lesswatcher

SEVERE WARNING - Lesswatcher is DEPRECATED and NO LONGER MAINTAINED. It may be broken (esp on Windows). Please consider using Grunt (grunt-contrib-watch and grunt-contrib-less) instead, it's a much better solution! Thank you, and have a nice day. :)

Command-line tool to trigger lessc when files change

npm install lesswatcher
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DEPRECATION WARNING:

This "lesswatcher" module is no longer being maintained. Others have continued to fork it and submit pull requests, so the code will remain visible here for the time being, but please consider using Grunt watch instead.

Background: Lesswatcher was written before Grunt-based solutions had matured sufficiently to meet our specific requirements. Things, of course, have changed. At this point (since Jan 2014), using grunt-contrib-watch, grunt-contrib-less and grunt-concurrent is simply a better solution. Grunt watch even supports livereload out of the box. The current version of lesswatcher (0.2.0) is almost certainly the last release. It is reported to have problems on Windows. If someone using lesswatcher wants to take over as primary maintainer, please contact me - cweekly. Thanks!

Lesswatcher

A simple command-line utility to watch multiple directories for changes to LESS files (e.g. in both /less and /css), and trigger lessc compilation in a target directory (e.g. in just /css).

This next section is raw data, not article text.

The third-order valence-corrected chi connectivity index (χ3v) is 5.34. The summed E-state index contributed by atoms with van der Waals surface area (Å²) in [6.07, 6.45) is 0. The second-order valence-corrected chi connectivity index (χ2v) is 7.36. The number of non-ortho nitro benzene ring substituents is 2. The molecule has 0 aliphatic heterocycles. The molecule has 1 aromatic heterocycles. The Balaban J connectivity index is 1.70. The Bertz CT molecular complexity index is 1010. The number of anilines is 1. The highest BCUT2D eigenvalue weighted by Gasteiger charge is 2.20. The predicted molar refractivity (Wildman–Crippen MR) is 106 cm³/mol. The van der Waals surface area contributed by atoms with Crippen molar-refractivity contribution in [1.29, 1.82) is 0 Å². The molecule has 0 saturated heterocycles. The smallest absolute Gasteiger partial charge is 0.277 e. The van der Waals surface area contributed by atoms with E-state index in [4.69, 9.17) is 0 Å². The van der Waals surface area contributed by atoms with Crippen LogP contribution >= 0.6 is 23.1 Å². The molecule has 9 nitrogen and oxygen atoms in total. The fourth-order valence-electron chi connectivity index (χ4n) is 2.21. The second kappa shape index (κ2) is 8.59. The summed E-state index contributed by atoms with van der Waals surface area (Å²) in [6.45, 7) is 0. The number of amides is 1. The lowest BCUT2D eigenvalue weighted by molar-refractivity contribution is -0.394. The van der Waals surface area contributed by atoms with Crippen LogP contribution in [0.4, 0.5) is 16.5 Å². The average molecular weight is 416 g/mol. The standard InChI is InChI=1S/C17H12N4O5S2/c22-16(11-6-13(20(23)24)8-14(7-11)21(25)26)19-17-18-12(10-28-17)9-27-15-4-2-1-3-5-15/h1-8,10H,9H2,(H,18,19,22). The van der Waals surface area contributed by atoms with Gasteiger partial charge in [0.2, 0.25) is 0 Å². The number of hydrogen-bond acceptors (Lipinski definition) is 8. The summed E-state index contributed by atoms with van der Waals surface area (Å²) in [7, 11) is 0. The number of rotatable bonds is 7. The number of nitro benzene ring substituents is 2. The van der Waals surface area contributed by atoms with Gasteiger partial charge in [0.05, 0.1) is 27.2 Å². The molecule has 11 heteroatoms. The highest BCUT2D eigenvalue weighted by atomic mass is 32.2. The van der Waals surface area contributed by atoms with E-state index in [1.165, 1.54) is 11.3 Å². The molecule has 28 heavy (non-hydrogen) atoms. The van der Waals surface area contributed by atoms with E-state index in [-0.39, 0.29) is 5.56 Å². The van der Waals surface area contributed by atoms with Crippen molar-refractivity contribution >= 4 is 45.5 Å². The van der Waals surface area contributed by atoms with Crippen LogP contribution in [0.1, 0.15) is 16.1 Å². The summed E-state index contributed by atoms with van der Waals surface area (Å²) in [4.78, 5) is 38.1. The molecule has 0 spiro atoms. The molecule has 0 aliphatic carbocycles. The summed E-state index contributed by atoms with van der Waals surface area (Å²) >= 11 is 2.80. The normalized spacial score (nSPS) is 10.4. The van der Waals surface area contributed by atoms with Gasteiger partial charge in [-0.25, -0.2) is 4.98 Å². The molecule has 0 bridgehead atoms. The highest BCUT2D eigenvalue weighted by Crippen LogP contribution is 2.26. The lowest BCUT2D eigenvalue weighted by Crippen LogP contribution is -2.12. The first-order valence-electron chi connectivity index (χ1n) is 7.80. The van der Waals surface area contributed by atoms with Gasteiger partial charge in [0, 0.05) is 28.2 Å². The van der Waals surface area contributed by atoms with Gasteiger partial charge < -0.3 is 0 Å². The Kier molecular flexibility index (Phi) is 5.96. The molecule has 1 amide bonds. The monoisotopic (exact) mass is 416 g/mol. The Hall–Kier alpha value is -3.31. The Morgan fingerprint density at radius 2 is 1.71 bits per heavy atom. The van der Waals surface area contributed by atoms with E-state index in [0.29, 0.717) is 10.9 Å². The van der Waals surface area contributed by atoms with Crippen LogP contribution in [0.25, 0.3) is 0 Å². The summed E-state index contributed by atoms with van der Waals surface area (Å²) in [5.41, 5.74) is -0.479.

Features

  • Cross-platform (OSX and Windows 7, at least)
  • Watches filesystem for changes to .less files
  • Triggers lessc compilation of only those .css files your app actually needs

Opinionated Rationale

Offline lessc makes sense

There's a pretty good argument for doing lessc compilation offline. Doing it in the browser is a non-starter for performance reasons. Doing it on the server is an improvement, but still consumes resources and adds to overhead. (Also, support for things like detecting changes to @imported LESS files is spotty in some app frameworks' plugins, making development a PITA.) Fortunately, there's a third way: compiling LESS to CSS offline, and deploying the pre-generated CSS. This simplifies the server environment and eliminates any lessc-related performance overhead.

Why not just use LiveReload or SimpLESS or... ?

There are many other tools for doing offline lessc, some with nice GUIs and CLIs and nice features... but they tend to be OS-specific, and/or to not lend themselves to versioned or centrally-managed configuration. Whereas thanks to Node (and the excellent Hound module), Lesswatcher works across OSX and Windows, and can leverage a central configuration. So, if your team has heterogeneous dev environments, and you want to standardize on web dev tooling for LESS usage, a solution like this using node + lessc makes sense.